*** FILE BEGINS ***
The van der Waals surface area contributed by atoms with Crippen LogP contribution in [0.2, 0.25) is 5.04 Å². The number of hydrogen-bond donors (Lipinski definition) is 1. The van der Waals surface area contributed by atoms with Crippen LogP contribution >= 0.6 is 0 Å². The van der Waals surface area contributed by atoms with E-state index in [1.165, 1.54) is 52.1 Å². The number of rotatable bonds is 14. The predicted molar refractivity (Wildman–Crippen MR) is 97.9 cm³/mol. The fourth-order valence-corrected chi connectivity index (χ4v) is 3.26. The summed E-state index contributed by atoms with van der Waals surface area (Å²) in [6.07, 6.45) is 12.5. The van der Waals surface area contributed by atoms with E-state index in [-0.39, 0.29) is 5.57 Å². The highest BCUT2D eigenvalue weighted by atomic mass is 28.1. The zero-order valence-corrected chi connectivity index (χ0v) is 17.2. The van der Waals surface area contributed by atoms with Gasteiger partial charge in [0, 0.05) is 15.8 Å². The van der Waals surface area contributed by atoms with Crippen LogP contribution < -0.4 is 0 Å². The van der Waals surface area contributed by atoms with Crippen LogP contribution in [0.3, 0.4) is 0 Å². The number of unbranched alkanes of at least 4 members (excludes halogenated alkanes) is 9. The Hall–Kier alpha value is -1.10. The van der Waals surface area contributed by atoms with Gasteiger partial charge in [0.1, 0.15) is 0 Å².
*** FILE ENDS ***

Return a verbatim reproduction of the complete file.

The van der Waals surface area contributed by atoms with Crippen LogP contribution in [0.2, 0.25) is 5.04 Å². The number of hydrogen-bond donors (Lipinski definition) is 1. The van der Waals surface area contributed by atoms with Crippen LogP contribution >= 0.6 is 0 Å². The van der Waals surface area contributed by atoms with E-state index in [1.165, 1.54) is 52.1 Å². The number of rotatable bonds is 14. The predicted molar refractivity (Wildman–Crippen MR) is 97.9 cm³/mol. The fourth-order valence-corrected chi connectivity index (χ4v) is 3.26. The summed E-state index contributed by atoms with van der Waals surface area (Å²) in [6.07, 6.45) is 12.5. The van der Waals surface area contributed by atoms with E-state index in [-0.39, 0.29) is 5.57 Å². The highest BCUT2D eigenvalue weighted by atomic mass is 28.1. The zero-order valence-corrected chi connectivity index (χ0v) is 17.2. The van der Waals surface area contributed by atoms with Gasteiger partial charge in [0, 0.05) is 15.8 Å². The van der Waals surface area contributed by atoms with Crippen LogP contribution < -0.4 is 0 Å². The van der Waals surface area contributed by atoms with Crippen LogP contribution in [0.3, 0.4) is 0 Å². The number of unbranched alkanes of at least 4 members (excludes halogenated alkanes) is 9. The Hall–Kier alpha value is -1.10. The van der Waals surface area contributed by atoms with Gasteiger partial charge in [0.1, 0.15) is 0 Å².